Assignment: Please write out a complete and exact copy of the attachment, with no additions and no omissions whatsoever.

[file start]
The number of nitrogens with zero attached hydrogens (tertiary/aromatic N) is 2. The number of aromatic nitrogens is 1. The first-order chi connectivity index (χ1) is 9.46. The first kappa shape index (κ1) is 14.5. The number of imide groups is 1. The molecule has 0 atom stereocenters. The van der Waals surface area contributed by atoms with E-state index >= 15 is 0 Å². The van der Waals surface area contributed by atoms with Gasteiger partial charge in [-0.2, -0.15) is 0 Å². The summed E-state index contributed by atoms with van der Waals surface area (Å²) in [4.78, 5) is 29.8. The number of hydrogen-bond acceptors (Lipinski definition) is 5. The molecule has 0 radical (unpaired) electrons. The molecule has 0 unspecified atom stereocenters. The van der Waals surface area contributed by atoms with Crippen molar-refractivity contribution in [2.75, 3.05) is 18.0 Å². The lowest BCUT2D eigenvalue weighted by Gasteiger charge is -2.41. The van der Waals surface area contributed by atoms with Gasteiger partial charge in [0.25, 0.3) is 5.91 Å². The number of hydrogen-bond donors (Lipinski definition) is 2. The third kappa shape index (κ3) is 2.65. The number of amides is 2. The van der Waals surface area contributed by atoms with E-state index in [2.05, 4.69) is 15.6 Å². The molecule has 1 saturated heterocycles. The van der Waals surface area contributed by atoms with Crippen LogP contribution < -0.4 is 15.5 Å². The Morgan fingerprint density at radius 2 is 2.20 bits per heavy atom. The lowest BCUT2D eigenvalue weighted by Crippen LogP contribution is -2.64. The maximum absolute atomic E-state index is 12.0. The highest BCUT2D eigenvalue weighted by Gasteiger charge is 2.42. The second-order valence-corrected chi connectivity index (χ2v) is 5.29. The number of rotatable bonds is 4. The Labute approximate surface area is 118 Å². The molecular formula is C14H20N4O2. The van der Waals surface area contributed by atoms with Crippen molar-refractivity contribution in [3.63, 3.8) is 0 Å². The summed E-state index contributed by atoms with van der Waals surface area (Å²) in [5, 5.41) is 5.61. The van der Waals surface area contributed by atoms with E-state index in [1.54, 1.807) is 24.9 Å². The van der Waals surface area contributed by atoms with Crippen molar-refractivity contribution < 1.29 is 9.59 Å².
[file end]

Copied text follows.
The number of nitrogens with zero attached hydrogens (tertiary/aromatic N) is 2. The number of aromatic nitrogens is 1. The first-order chi connectivity index (χ1) is 9.46. The first kappa shape index (κ1) is 14.5. The number of imide groups is 1. The molecule has 0 atom stereocenters. The van der Waals surface area contributed by atoms with E-state index >= 15 is 0 Å². The van der Waals surface area contributed by atoms with Gasteiger partial charge in [-0.2, -0.15) is 0 Å². The summed E-state index contributed by atoms with van der Waals surface area (Å²) in [4.78, 5) is 29.8. The number of hydrogen-bond acceptors (Lipinski definition) is 5. The molecule has 0 radical (unpaired) electrons. The molecule has 0 unspecified atom stereocenters. The van der Waals surface area contributed by atoms with Crippen molar-refractivity contribution in [2.75, 3.05) is 18.0 Å². The lowest BCUT2D eigenvalue weighted by Gasteiger charge is -2.41. The van der Waals surface area contributed by atoms with Gasteiger partial charge in [0.25, 0.3) is 5.91 Å². The number of hydrogen-bond donors (Lipinski definition) is 2. The third kappa shape index (κ3) is 2.65. The number of amides is 2. The van der Waals surface area contributed by atoms with E-state index in [2.05, 4.69) is 15.6 Å². The molecule has 1 saturated heterocycles. The van der Waals surface area contributed by atoms with Crippen LogP contribution < -0.4 is 15.5 Å². The Morgan fingerprint density at radius 2 is 2.20 bits per heavy atom. The lowest BCUT2D eigenvalue weighted by Crippen LogP contribution is -2.64. The maximum absolute atomic E-state index is 12.0. The highest BCUT2D eigenvalue weighted by Gasteiger charge is 2.42. The second-order valence-corrected chi connectivity index (χ2v) is 5.29. The number of rotatable bonds is 4. The Labute approximate surface area is 118 Å². The molecular formula is C14H20N4O2. The van der Waals surface area contributed by atoms with Crippen molar-refractivity contribution in [3.63, 3.8) is 0 Å². The summed E-state index contributed by atoms with van der Waals surface area (Å²) in [5, 5.41) is 5.61. The van der Waals surface area contributed by atoms with E-state index in [1.54, 1.807) is 24.9 Å². The van der Waals surface area contributed by atoms with Crippen molar-refractivity contribution < 1.29 is 9.59 Å².